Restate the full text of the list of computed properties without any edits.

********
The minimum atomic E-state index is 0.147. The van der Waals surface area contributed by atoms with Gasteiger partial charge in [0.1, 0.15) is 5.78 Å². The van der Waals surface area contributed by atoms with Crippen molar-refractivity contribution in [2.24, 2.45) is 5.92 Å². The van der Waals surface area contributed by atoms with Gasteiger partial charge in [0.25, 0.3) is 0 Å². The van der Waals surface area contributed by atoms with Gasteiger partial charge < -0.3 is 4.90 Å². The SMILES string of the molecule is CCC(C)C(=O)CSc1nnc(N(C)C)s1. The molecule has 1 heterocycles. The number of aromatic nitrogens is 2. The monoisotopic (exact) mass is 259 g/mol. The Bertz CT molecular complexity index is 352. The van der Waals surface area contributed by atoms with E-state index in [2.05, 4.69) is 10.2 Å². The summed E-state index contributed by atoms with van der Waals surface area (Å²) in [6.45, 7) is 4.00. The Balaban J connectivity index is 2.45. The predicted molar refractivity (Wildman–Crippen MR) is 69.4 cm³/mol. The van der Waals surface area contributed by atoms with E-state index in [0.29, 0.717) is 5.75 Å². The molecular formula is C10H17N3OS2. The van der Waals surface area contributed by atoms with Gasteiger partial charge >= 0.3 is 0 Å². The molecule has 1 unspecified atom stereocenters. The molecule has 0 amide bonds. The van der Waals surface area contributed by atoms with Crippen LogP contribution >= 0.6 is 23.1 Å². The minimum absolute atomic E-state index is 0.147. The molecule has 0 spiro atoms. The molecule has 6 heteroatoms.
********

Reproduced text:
The minimum atomic E-state index is 0.147. The van der Waals surface area contributed by atoms with Gasteiger partial charge in [0.1, 0.15) is 5.78 Å². The van der Waals surface area contributed by atoms with Crippen molar-refractivity contribution in [2.24, 2.45) is 5.92 Å². The van der Waals surface area contributed by atoms with Gasteiger partial charge in [0.25, 0.3) is 0 Å². The van der Waals surface area contributed by atoms with Gasteiger partial charge < -0.3 is 4.90 Å². The SMILES string of the molecule is CCC(C)C(=O)CSc1nnc(N(C)C)s1. The molecule has 1 heterocycles. The number of aromatic nitrogens is 2. The monoisotopic (exact) mass is 259 g/mol. The Bertz CT molecular complexity index is 352. The van der Waals surface area contributed by atoms with E-state index in [2.05, 4.69) is 10.2 Å². The summed E-state index contributed by atoms with van der Waals surface area (Å²) in [6.45, 7) is 4.00. The Balaban J connectivity index is 2.45. The predicted molar refractivity (Wildman–Crippen MR) is 69.4 cm³/mol. The van der Waals surface area contributed by atoms with E-state index in [0.29, 0.717) is 5.75 Å². The molecular formula is C10H17N3OS2. The van der Waals surface area contributed by atoms with Gasteiger partial charge >= 0.3 is 0 Å². The molecule has 1 unspecified atom stereocenters. The molecule has 0 amide bonds. The van der Waals surface area contributed by atoms with Crippen LogP contribution >= 0.6 is 23.1 Å². The minimum absolute atomic E-state index is 0.147. The molecule has 0 spiro atoms. The molecule has 6 heteroatoms.